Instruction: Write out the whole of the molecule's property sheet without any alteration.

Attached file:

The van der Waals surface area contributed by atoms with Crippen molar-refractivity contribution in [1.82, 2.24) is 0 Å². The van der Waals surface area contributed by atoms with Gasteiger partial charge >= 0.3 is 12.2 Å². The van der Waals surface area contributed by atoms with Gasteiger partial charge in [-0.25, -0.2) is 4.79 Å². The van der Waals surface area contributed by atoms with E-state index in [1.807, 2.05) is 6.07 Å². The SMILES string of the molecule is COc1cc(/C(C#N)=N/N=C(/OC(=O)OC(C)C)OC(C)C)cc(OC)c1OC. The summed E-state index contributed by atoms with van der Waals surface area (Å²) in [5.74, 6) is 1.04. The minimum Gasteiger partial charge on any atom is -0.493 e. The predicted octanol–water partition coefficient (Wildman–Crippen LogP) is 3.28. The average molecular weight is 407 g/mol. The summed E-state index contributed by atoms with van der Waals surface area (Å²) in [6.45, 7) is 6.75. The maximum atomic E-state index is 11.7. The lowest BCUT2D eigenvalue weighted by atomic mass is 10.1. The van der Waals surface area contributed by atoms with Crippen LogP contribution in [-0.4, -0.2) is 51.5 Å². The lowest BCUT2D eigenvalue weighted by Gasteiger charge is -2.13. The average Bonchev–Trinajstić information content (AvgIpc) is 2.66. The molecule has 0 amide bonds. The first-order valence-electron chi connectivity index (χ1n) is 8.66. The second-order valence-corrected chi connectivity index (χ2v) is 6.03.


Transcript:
The van der Waals surface area contributed by atoms with Crippen molar-refractivity contribution in [1.82, 2.24) is 0 Å². The van der Waals surface area contributed by atoms with Gasteiger partial charge >= 0.3 is 12.2 Å². The van der Waals surface area contributed by atoms with Gasteiger partial charge in [-0.25, -0.2) is 4.79 Å². The van der Waals surface area contributed by atoms with E-state index in [1.807, 2.05) is 6.07 Å². The SMILES string of the molecule is COc1cc(/C(C#N)=N/N=C(/OC(=O)OC(C)C)OC(C)C)cc(OC)c1OC. The summed E-state index contributed by atoms with van der Waals surface area (Å²) in [5.74, 6) is 1.04. The minimum Gasteiger partial charge on any atom is -0.493 e. The predicted octanol–water partition coefficient (Wildman–Crippen LogP) is 3.28. The average molecular weight is 407 g/mol. The summed E-state index contributed by atoms with van der Waals surface area (Å²) in [6.45, 7) is 6.75. The maximum atomic E-state index is 11.7. The lowest BCUT2D eigenvalue weighted by atomic mass is 10.1. The van der Waals surface area contributed by atoms with Crippen LogP contribution in [-0.4, -0.2) is 51.5 Å². The lowest BCUT2D eigenvalue weighted by Gasteiger charge is -2.13. The average Bonchev–Trinajstić information content (AvgIpc) is 2.66. The molecule has 0 amide bonds. The first-order valence-electron chi connectivity index (χ1n) is 8.66. The second-order valence-corrected chi connectivity index (χ2v) is 6.03.